Cyberwarfare is disrupting, damaging or destroying by digital means the military, economic or diplomatic power of an enemy.
The Stuxnet worm was an example of cyberwarfare. The NSA developed it to spread through a network of computers, conceal itself, and on command disrupt software controlling targeted equipment. The United States and Israel used it against Iranian nuclear centrifuges in 2010.
So what happened in the case of the Shadow Brokers ransomware attack? The NSA had identified a weakness, decided to exploit it to create a cyberweapon, and then lost control of the weapon it created. The unintended consequences were the result of arrogance on many levels.
There was military arrogance in thinking that the new weapons could be wielded with impunity. But what goes around comes around. The United States is highly dependent on computers and networks, and others can develop and wield cyberweapons too.
Blowback happens.This has led governments to think twice about the use of biological, chemical and nuclear weapons, targeting civilians, indiscriminate use of land mines, cluster bombs, torture, etc., even if they still too often decide to use them.
There was imperial arrogance in thinking that the weapons could be used with impunity against less powerful countries.
The U.S. government knows that Russia and China can retaliate against U.S. spying and sabotage. Now it must contend with the possibility that North Korea and Iran can retaliate too. In countries around the world hackers are targeting the United States in the service of their governments, for profit, or for fun.
There’s capitalist arrogance in thinking that profit justifies all. The tools used in the ransomware attack were developed by the NSA. But they were developed in the culture of Google, Facebook, Twitter, etc, whose business is built on acquiring information about people and selling it for ads or other purposes.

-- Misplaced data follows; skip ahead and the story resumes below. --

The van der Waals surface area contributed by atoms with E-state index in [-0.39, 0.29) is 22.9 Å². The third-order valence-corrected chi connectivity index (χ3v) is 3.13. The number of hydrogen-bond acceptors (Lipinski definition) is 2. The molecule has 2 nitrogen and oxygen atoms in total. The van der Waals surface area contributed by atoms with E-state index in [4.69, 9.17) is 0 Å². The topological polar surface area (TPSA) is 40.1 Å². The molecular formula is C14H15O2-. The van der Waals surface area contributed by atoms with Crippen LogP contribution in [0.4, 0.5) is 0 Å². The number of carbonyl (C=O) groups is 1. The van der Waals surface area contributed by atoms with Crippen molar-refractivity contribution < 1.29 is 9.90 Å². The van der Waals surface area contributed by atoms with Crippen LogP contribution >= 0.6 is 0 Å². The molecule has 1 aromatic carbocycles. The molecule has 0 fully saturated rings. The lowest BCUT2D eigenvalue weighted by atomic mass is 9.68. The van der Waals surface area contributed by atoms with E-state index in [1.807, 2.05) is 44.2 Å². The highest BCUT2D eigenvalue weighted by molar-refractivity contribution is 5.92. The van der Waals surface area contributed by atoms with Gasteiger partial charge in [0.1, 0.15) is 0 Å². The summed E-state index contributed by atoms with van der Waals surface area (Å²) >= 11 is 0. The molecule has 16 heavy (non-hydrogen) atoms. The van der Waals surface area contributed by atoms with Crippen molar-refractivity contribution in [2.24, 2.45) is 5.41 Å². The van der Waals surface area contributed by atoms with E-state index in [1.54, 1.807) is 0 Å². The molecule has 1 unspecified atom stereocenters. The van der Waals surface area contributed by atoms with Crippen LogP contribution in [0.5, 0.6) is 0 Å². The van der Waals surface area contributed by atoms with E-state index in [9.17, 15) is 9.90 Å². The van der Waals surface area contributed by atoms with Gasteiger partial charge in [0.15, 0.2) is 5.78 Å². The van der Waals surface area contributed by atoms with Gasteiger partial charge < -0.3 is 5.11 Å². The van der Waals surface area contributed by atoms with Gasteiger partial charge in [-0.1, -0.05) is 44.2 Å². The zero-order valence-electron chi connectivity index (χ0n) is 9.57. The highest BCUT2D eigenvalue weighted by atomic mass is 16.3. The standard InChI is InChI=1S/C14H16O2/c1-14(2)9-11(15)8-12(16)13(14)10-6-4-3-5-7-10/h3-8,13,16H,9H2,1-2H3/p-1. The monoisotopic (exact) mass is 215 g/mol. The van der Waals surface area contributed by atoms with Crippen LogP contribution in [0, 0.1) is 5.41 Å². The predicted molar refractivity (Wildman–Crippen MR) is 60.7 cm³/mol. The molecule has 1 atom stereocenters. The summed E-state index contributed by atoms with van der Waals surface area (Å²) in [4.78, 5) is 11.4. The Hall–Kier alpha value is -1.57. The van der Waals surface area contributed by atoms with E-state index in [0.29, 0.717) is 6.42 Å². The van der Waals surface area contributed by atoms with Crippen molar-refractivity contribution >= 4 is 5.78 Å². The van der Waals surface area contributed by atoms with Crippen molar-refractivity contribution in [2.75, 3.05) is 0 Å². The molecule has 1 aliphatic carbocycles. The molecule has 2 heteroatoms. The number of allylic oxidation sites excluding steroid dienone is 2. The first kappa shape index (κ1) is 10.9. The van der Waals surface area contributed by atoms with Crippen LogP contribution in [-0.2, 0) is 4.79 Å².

In this culture human intelligence and decency are irrelevant. Money is its only measure. Let the market determine winners and losers.
There’s technological arrogance in thinking that development is necessarily beneficial — because we can develop it, we should.
This concern is particularly pertinent because the software the NSA is developing makes use of artificial intelligence. Once implanted, the malware investigates its environment, adjusts its behavior based on what it finds, tries various courses of action, and adjusts its behavior based on the results.
As with nuclear and many other technologies, the human handlers of the software can’t foresee the consequences. They don’t know what they don’t know.
Technology can be beneficial. The problem is to control and direct it.
Capitalist governments use technology to dominate people. Imperialist governments use it to dominate other countries. Capitalist corporations use it to maximize profits. Researchers, engineers and entrepreneurs shaped by capitalism use it to get rich and famous.
This leads to an unstable world, increasingly dependent on technology but unable to control or direct it. The Shadow Brokers ransomware attack is a warning. Much, much worse will happen, unless human beings regain control of their technology.
Humanity must eliminate the dangers of military arrogance by eliminating militarism and war. This requires eliminating classes and nation-states, as Marxists have said for 170 years.
We must eliminate the dangers of imperial arrogance by eliminating imperialism. Workers of the world, unite; recognize the self-determination of nations; use the combined development of the global economy to eliminate the uneven development which leads to inequality and wars of domination.
We need to eliminate the dangers of capitalist arrogance by eliminating capitalism: Abolish private property in the means of production. Abolish copyrights and patents. Develop science and technology in public institutions run transparently by research workers.
Finally, we have to contain, if not eliminate, the dangers of technological arrogance by openly publishing the results of science, research and development. The achievements of human ingenuity should be common property. Together we can check foolish impulses and correct mistakes.
This is music of the future, of course. But much can be done today:
Join the ongoing fights for civil liberties, privacy protections, restrictions on FBI, CIA and NSA spying, Internet freedom and Net neutrality. Participate in open source software projects, support Wikipedia and other open information projects, and contribute to progressive publications and Internet sites.
Oppose militarism and war, including the development and deployment of cyberweapons. Cut the military budget. Open the secret budget of the security services to public scrutiny.
And in the course of this activity, raise the prospect of a future without the NSA, the CIA and the FBI, and without Google, Facebook, Microsoft, Apple, Amazon, Uber and other corporations which profit from the human need to communicate. Social networks should be truly free, and truly social.
September-October 2017, ATC 190